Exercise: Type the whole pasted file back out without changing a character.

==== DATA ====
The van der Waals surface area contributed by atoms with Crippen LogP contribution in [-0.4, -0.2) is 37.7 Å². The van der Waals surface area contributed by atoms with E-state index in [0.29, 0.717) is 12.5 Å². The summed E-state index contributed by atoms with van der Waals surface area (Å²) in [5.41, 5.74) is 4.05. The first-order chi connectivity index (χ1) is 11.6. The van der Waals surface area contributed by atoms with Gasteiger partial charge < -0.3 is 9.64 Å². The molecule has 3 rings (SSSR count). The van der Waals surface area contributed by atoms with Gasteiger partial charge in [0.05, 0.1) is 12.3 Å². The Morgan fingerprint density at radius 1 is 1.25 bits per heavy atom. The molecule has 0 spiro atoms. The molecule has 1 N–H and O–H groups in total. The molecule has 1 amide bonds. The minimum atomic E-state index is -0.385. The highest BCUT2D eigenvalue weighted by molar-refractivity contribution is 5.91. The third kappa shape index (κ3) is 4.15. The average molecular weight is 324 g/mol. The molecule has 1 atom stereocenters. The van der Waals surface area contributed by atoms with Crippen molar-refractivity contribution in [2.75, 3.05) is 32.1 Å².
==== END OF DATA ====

The van der Waals surface area contributed by atoms with Crippen LogP contribution in [-0.4, -0.2) is 37.7 Å². The van der Waals surface area contributed by atoms with E-state index in [0.29, 0.717) is 12.5 Å². The summed E-state index contributed by atoms with van der Waals surface area (Å²) in [5.41, 5.74) is 4.05. The first-order chi connectivity index (χ1) is 11.6. The van der Waals surface area contributed by atoms with Gasteiger partial charge < -0.3 is 9.64 Å². The molecule has 3 rings (SSSR count). The van der Waals surface area contributed by atoms with Gasteiger partial charge in [0.05, 0.1) is 12.3 Å². The Morgan fingerprint density at radius 1 is 1.25 bits per heavy atom. The molecule has 0 spiro atoms. The molecule has 1 N–H and O–H groups in total. The molecule has 1 amide bonds. The minimum atomic E-state index is -0.385. The highest BCUT2D eigenvalue weighted by molar-refractivity contribution is 5.91. The third kappa shape index (κ3) is 4.15. The average molecular weight is 324 g/mol. The molecule has 1 atom stereocenters. The van der Waals surface area contributed by atoms with Crippen molar-refractivity contribution in [2.75, 3.05) is 32.1 Å².